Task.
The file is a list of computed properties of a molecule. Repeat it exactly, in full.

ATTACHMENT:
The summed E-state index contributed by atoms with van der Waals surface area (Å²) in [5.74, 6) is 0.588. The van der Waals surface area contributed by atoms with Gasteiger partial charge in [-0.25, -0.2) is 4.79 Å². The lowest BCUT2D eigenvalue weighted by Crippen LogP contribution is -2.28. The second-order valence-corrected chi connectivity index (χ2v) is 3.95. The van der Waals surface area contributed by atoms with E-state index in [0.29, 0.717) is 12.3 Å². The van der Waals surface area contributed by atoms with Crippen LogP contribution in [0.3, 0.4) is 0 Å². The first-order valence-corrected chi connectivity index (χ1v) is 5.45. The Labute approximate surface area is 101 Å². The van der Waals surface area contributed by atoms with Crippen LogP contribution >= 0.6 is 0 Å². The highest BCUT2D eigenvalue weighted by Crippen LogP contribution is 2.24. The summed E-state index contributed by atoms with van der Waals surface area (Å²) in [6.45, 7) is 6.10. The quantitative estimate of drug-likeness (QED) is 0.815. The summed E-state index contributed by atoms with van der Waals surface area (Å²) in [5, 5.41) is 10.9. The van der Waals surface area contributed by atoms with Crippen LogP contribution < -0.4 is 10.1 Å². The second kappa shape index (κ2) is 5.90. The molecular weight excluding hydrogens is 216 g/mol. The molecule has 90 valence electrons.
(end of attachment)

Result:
The summed E-state index contributed by atoms with van der Waals surface area (Å²) in [5.74, 6) is 0.588. The van der Waals surface area contributed by atoms with Gasteiger partial charge in [-0.25, -0.2) is 4.79 Å². The lowest BCUT2D eigenvalue weighted by Crippen LogP contribution is -2.28. The second-order valence-corrected chi connectivity index (χ2v) is 3.95. The van der Waals surface area contributed by atoms with E-state index in [0.29, 0.717) is 12.3 Å². The van der Waals surface area contributed by atoms with Crippen LogP contribution in [0.3, 0.4) is 0 Å². The first-order valence-corrected chi connectivity index (χ1v) is 5.45. The Labute approximate surface area is 101 Å². The van der Waals surface area contributed by atoms with Crippen LogP contribution >= 0.6 is 0 Å². The highest BCUT2D eigenvalue weighted by Crippen LogP contribution is 2.24. The summed E-state index contributed by atoms with van der Waals surface area (Å²) in [6.45, 7) is 6.10. The quantitative estimate of drug-likeness (QED) is 0.815. The summed E-state index contributed by atoms with van der Waals surface area (Å²) in [5, 5.41) is 10.9. The van der Waals surface area contributed by atoms with Crippen LogP contribution < -0.4 is 10.1 Å². The second kappa shape index (κ2) is 5.90. The molecular weight excluding hydrogens is 216 g/mol. The molecule has 90 valence electrons.